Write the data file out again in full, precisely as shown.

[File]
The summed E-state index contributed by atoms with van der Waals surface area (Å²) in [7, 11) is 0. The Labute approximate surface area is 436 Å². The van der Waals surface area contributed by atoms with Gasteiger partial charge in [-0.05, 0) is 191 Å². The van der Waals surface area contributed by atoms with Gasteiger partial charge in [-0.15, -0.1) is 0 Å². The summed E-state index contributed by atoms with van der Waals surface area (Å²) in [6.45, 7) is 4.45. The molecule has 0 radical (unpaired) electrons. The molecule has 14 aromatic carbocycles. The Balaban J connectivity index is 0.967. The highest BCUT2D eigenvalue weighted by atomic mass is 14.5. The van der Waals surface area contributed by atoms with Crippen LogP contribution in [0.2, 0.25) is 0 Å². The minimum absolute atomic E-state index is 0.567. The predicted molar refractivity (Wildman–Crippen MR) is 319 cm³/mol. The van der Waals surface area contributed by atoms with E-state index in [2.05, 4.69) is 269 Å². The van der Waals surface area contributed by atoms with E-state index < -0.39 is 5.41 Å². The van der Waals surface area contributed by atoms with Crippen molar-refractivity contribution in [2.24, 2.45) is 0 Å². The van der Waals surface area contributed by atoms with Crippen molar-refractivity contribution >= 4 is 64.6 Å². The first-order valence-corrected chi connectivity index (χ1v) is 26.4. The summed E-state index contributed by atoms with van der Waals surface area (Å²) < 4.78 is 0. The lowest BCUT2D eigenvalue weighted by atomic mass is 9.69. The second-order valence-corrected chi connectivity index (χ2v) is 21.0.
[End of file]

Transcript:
The summed E-state index contributed by atoms with van der Waals surface area (Å²) in [7, 11) is 0. The Labute approximate surface area is 436 Å². The van der Waals surface area contributed by atoms with Gasteiger partial charge in [-0.05, 0) is 191 Å². The van der Waals surface area contributed by atoms with Gasteiger partial charge in [-0.15, -0.1) is 0 Å². The summed E-state index contributed by atoms with van der Waals surface area (Å²) in [6.45, 7) is 4.45. The molecule has 0 radical (unpaired) electrons. The molecule has 14 aromatic carbocycles. The Balaban J connectivity index is 0.967. The highest BCUT2D eigenvalue weighted by atomic mass is 14.5. The van der Waals surface area contributed by atoms with Crippen LogP contribution in [0.2, 0.25) is 0 Å². The minimum absolute atomic E-state index is 0.567. The predicted molar refractivity (Wildman–Crippen MR) is 319 cm³/mol. The van der Waals surface area contributed by atoms with E-state index in [2.05, 4.69) is 269 Å². The van der Waals surface area contributed by atoms with E-state index < -0.39 is 5.41 Å². The van der Waals surface area contributed by atoms with Crippen molar-refractivity contribution in [2.24, 2.45) is 0 Å². The van der Waals surface area contributed by atoms with Crippen molar-refractivity contribution >= 4 is 64.6 Å². The first-order valence-corrected chi connectivity index (χ1v) is 26.4. The summed E-state index contributed by atoms with van der Waals surface area (Å²) < 4.78 is 0. The lowest BCUT2D eigenvalue weighted by atomic mass is 9.69. The second-order valence-corrected chi connectivity index (χ2v) is 21.0.